If Christian denominations differed in how their interpretation of the problem of racism, there were also differences in what they proposed as solutions. Most statements framed racism as a problem that religious people could address through private, individual actions: loving acts of prayer, gestures of care for Asian American neighbors, gentle conversations with community members, and improved education about Asian American experiences. Denominations across the theological spectrum recommended these types of responses. The National Association of Evangelicals, for example, stated that it “encourages our communities of faith to seek understanding of the historical and contemporary facets of racism in our country, to enter into hard conversations, and to humbly listen to the hurt and pain of others.” The National Council of Churches urged Christians to “dedicate ourselves to changing the hearts, minds, and behaviors of people in our churches and society to bring healing and wholeness to all.”


But what about public, collective action? If, as many denominations argued, racism is America’s “original sin” and a systemic problem embedded in institutions, what public policy solutions did Christian denominations support, if any? Some denominations did indeed offer calls for government action, but what they recommended varied and reflected how their own concerns connected to the issue of anti-Asian racism. Several denominations, like the Disciples of Christ and the New Federation of Asian American United Methodists, urged Americans, including elected officials, to use responsible language about Covid-19 and avoid stigmatizing rhetoric that harms Asian and Asian American people. The Friends General Conference focused on working with government to improve public awareness of resources to promote community safety. And  the Church of God in Christ emphasized gun violence and called for government officials to “swiftly implement immediate and impactful efforts to help cease the senseless killings of Americans at the hand of law enforcement and mass shooters.”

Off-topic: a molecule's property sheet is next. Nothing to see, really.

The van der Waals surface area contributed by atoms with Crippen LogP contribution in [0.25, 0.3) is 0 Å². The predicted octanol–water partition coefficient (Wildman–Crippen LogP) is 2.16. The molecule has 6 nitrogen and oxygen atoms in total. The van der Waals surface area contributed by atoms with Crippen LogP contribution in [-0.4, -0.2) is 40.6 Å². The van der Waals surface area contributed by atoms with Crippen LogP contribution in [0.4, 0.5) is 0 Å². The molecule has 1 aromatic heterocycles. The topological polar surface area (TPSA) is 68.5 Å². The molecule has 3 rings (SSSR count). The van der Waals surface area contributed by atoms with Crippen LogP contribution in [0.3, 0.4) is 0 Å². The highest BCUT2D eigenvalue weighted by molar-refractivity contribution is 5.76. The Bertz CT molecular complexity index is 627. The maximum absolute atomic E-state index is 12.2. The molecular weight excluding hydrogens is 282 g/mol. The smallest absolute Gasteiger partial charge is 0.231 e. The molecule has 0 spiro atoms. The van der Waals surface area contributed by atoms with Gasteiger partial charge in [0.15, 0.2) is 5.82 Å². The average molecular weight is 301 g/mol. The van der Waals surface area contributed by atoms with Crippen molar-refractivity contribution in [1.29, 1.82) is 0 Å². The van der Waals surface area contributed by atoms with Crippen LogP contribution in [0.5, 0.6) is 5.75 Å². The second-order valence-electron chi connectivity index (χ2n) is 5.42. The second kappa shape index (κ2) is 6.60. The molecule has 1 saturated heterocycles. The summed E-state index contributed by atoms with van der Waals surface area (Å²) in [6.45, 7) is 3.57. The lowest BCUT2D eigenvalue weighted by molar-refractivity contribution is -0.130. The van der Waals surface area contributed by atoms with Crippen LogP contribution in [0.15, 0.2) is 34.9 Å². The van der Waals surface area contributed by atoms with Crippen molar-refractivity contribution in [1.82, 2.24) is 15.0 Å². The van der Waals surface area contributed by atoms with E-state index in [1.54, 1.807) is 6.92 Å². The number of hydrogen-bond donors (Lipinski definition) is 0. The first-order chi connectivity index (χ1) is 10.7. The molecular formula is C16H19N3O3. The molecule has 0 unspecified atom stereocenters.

Ultimately, despite frequent appeals to the virtue of unity, there was no unified American Christian response to the issue of anti-Asian racism. This fact is evident in the very different statements that denominations issued on the issue, with some Christian groups prescribing individual action and others calling for government action and policy change. And, more significantly, there is the fact that many denominations did not say anything at all. While two dozen Christian denominations chose to issue a public statement about anti-Asian racism, the majority of the denominations we searched were silent on the matter.


Altogether, the different statements (or lack thereof) illuminate the substantial differences among American Christians about how to understand and respond to racism and other social problems. These differences relate, in turn, to the long-standing demographic, theological, and political diversity within American Christianity.